In response to Microsoft’s new format of Patch Tuesday releases, which removes a lot of critical vulnerability detail that companies rely on to determine the severity of each flaw, Cybersecurity experts has made the following comments.
Microsoft’s decision to remove CVE description information from its Patch Tuesday release is a bad move, plain and simple. By relying on CVSSv3 ratings alone, Microsoft is eliminating a ton of valuable vulnerability data that can help inform organisations of the business risk a particular flaw poses to them.
This month’s Patch Tuesday includes fixes for 112 CVEs, 17 of which are rated critical. This is a return to form for Microsoft, as the company ended a streak of patching over 100 CVEs last month when they patched 87 CVEs.
One of the most notable fixes in this month’s release is for CVE-2020-17087, an elevation of privilege vulnerability in the Windows Kernel that was exploited in the wild as part of a vulnerability chain with CVE-2020-15999, a buffer overflow vulnerability in the FreeType 2 library used by Google Chrome. The elevation of privilege vulnerability was used to escape Google Chrome’s sandbox in order to elevate privileges on the exploited system. This is the second vulnerability chain involving a Google Chrome vulnerability and a Windows vulnerability that was exploited in the last year.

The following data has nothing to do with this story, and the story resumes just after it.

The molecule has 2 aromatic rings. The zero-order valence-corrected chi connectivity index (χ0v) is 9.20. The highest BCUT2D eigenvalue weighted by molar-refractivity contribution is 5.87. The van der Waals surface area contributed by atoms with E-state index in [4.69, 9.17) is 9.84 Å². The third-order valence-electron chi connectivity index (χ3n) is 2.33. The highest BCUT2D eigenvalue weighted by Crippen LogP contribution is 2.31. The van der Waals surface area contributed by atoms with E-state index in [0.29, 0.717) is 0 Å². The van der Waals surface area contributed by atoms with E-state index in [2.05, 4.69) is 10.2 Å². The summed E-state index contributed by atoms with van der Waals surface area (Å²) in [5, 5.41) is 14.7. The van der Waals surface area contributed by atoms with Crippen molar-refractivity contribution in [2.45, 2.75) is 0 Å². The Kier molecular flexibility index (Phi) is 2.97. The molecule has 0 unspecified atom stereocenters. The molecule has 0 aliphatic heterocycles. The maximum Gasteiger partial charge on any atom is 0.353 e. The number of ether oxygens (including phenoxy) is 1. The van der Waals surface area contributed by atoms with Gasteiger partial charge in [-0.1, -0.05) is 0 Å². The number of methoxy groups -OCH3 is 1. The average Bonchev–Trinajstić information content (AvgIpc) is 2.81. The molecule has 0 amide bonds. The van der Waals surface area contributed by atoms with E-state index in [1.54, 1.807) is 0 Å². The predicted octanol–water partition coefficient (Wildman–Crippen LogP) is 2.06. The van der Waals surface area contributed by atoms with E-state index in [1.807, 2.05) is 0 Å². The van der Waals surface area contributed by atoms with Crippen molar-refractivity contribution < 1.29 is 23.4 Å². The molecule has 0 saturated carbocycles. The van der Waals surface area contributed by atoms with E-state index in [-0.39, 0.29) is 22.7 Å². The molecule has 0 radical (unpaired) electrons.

Chaining vulnerabilities is an important tactic for threat actors. While both CVE-2020-15999 and CVE-2020-17087 were exploited in the wild as zero-days, the Cybersecurity and Infrastructure Security Agency (CISA) published a joint advisory with the FBI last month that highlighted threat actors chaining unpatched vulnerabilities to gain initial access into a target environment and elevate privileges. Even though Google and Microsoft have now patched these flaws, it is imperative for organisations to ensure they’ve applied these patches before threat actors begin to leverage them more broadly.
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